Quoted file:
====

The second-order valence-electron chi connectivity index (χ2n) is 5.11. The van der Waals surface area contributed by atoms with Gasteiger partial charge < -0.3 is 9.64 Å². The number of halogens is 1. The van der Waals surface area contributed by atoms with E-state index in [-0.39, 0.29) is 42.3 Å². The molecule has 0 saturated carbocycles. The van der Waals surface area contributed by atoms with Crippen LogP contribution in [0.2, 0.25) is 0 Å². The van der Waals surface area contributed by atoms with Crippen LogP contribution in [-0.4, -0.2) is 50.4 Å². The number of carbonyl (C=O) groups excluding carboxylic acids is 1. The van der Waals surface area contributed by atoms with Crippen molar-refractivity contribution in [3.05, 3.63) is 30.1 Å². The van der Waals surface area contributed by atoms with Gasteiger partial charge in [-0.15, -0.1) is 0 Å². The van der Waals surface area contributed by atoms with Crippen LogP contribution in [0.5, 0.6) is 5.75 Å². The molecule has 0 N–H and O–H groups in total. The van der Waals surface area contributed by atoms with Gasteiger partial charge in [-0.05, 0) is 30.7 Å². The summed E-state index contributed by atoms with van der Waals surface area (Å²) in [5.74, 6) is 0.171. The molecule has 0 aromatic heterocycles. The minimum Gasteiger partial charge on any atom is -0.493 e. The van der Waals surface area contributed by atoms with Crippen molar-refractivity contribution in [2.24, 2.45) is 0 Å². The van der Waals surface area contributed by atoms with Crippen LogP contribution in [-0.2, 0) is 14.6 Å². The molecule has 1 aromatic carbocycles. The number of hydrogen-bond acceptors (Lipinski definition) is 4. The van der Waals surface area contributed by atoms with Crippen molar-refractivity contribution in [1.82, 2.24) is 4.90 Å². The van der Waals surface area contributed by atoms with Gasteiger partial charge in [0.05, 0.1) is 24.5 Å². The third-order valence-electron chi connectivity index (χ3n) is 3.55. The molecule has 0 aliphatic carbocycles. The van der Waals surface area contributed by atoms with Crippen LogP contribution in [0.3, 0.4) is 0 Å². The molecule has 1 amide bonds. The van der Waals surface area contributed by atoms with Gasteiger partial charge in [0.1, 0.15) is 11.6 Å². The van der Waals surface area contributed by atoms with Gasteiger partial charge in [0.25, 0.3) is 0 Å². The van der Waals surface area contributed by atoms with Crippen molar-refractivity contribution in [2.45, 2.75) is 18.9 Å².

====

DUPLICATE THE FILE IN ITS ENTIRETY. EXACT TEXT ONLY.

The second-order valence-electron chi connectivity index (χ2n) is 5.11. The van der Waals surface area contributed by atoms with Gasteiger partial charge < -0.3 is 9.64 Å². The number of halogens is 1. The van der Waals surface area contributed by atoms with E-state index in [-0.39, 0.29) is 42.3 Å². The molecule has 0 saturated carbocycles. The van der Waals surface area contributed by atoms with Crippen LogP contribution in [0.2, 0.25) is 0 Å². The van der Waals surface area contributed by atoms with Crippen LogP contribution in [-0.4, -0.2) is 50.4 Å². The number of carbonyl (C=O) groups excluding carboxylic acids is 1. The van der Waals surface area contributed by atoms with Crippen molar-refractivity contribution in [3.05, 3.63) is 30.1 Å². The van der Waals surface area contributed by atoms with Gasteiger partial charge in [-0.15, -0.1) is 0 Å². The van der Waals surface area contributed by atoms with Crippen LogP contribution in [0.5, 0.6) is 5.75 Å². The molecule has 0 N–H and O–H groups in total. The van der Waals surface area contributed by atoms with Gasteiger partial charge in [-0.05, 0) is 30.7 Å². The summed E-state index contributed by atoms with van der Waals surface area (Å²) in [5.74, 6) is 0.171. The molecule has 0 aromatic heterocycles. The minimum Gasteiger partial charge on any atom is -0.493 e. The van der Waals surface area contributed by atoms with Crippen molar-refractivity contribution in [2.24, 2.45) is 0 Å². The van der Waals surface area contributed by atoms with Crippen LogP contribution in [-0.2, 0) is 14.6 Å². The molecule has 1 aromatic carbocycles. The number of hydrogen-bond acceptors (Lipinski definition) is 4. The van der Waals surface area contributed by atoms with Crippen molar-refractivity contribution in [1.82, 2.24) is 4.90 Å². The van der Waals surface area contributed by atoms with Gasteiger partial charge in [0.05, 0.1) is 24.5 Å². The third-order valence-electron chi connectivity index (χ3n) is 3.55. The molecule has 0 aliphatic carbocycles. The van der Waals surface area contributed by atoms with Crippen LogP contribution in [0.3, 0.4) is 0 Å². The molecule has 1 amide bonds. The van der Waals surface area contributed by atoms with Gasteiger partial charge in [0.1, 0.15) is 11.6 Å². The van der Waals surface area contributed by atoms with Gasteiger partial charge in [0.25, 0.3) is 0 Å². The van der Waals surface area contributed by atoms with Crippen molar-refractivity contribution in [2.45, 2.75) is 18.9 Å².